A few years ago, someone I know (whom I respect too much to identify) started a new job. This person has a slightly unusual name and, as is often the case in these situations, new colleagues had seen their name before meeting them. Understandably, the first colleague who spoke to them pronounced the name incorrectly. This was a decisive moment.
Ever since that time the person has been called by a mispronounced name – and not just by the first colleague, but by most of those on the team. Why? Because that first person introduced them to the rest of their colleagues, mispronouncing it, and so on. They were not corrected. The error became progressively more difficult to rectify, until they just learned to live with it.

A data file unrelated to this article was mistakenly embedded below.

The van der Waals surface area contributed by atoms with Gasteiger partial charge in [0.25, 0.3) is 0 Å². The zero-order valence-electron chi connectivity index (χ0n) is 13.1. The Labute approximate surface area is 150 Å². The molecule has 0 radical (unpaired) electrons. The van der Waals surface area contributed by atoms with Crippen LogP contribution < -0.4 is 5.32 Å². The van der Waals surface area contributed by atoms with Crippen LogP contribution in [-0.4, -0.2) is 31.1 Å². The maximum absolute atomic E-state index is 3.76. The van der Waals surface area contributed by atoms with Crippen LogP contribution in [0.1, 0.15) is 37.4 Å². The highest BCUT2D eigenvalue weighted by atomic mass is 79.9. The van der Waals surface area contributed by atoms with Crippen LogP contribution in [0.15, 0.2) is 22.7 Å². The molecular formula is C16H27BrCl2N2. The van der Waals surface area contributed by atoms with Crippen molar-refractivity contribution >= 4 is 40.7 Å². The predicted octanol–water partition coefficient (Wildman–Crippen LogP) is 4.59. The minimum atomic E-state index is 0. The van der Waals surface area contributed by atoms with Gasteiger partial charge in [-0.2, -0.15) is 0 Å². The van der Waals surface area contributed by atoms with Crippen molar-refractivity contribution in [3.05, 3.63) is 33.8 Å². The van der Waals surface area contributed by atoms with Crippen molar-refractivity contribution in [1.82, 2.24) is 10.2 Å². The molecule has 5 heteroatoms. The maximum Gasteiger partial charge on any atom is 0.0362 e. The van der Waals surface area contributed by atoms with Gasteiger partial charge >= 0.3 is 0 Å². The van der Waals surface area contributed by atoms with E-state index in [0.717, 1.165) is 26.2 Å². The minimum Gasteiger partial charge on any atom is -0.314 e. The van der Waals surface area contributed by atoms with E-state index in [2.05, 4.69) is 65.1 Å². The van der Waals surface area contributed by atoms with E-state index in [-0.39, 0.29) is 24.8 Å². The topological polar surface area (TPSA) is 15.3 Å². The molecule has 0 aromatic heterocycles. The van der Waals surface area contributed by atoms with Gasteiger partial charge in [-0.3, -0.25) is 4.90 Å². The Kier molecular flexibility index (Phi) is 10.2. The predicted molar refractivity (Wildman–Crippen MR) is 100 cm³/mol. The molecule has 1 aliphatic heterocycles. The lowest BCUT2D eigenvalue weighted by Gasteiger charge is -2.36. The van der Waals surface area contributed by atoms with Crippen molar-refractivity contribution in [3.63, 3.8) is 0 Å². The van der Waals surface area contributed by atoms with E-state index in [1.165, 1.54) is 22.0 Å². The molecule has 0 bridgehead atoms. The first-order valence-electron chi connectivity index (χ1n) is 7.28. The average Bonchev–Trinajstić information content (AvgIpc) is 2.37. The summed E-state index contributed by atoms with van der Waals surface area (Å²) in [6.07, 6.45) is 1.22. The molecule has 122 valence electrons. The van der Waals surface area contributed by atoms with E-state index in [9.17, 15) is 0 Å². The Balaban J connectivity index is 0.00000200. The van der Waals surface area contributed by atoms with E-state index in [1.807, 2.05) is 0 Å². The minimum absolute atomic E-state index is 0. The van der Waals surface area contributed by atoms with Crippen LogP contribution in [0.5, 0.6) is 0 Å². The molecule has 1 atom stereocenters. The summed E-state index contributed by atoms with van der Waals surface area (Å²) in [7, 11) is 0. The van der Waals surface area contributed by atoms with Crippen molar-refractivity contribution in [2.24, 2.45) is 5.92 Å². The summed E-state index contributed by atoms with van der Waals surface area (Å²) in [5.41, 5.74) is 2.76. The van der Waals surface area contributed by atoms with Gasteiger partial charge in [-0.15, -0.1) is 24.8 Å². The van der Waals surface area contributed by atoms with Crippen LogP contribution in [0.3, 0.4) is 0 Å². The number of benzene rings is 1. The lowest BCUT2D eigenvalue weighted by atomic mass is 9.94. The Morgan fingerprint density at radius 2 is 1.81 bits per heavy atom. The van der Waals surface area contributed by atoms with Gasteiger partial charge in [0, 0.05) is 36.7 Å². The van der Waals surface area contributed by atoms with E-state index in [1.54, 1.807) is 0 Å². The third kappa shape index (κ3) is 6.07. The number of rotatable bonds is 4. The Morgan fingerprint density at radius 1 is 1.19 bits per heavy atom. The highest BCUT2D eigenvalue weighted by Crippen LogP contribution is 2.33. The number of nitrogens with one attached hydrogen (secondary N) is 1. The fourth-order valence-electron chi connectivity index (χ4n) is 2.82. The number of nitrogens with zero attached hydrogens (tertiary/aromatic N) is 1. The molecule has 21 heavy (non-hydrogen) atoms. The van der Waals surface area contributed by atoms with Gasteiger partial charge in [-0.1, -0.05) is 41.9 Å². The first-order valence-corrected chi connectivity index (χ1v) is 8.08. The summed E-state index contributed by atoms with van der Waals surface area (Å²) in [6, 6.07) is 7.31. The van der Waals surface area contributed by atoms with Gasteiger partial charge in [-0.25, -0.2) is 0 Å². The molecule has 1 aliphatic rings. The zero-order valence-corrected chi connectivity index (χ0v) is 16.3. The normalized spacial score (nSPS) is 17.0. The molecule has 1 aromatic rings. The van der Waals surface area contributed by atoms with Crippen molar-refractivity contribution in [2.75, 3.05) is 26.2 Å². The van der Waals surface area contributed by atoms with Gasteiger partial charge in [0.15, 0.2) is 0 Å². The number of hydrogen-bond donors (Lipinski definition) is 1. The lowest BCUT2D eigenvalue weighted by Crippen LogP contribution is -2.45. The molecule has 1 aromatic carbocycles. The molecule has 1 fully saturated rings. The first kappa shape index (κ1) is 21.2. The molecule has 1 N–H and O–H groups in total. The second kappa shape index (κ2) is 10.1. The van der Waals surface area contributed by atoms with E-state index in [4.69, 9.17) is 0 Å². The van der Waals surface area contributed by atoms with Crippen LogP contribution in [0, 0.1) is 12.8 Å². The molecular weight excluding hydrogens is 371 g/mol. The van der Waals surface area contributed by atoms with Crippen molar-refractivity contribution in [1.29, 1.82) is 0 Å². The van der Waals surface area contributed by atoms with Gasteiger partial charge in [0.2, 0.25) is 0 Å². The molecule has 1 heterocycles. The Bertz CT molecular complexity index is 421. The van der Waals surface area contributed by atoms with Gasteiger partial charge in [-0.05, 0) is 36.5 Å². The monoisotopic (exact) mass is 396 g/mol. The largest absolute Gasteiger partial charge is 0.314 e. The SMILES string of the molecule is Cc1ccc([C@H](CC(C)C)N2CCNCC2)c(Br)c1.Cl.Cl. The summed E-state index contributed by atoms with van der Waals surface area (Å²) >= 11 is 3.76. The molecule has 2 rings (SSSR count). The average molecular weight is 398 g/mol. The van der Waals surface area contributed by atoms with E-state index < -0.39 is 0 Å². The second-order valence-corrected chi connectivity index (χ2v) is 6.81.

It’s important to set your stall out from the start: instead of easing into something, you should be looking to hit the ground running and make a difference from Day One. Preparation is key. Just as good teachers know that it’s the connections between learning activities that are often most important, so with any new situation it’s not only how you act but how you react that matters.
This, of course, is especially important to new leaders. Your first actions and communications set the tone for the rest of your time as leader in that organization. Get them right first time.
Image CC BY-NC Larah McElroy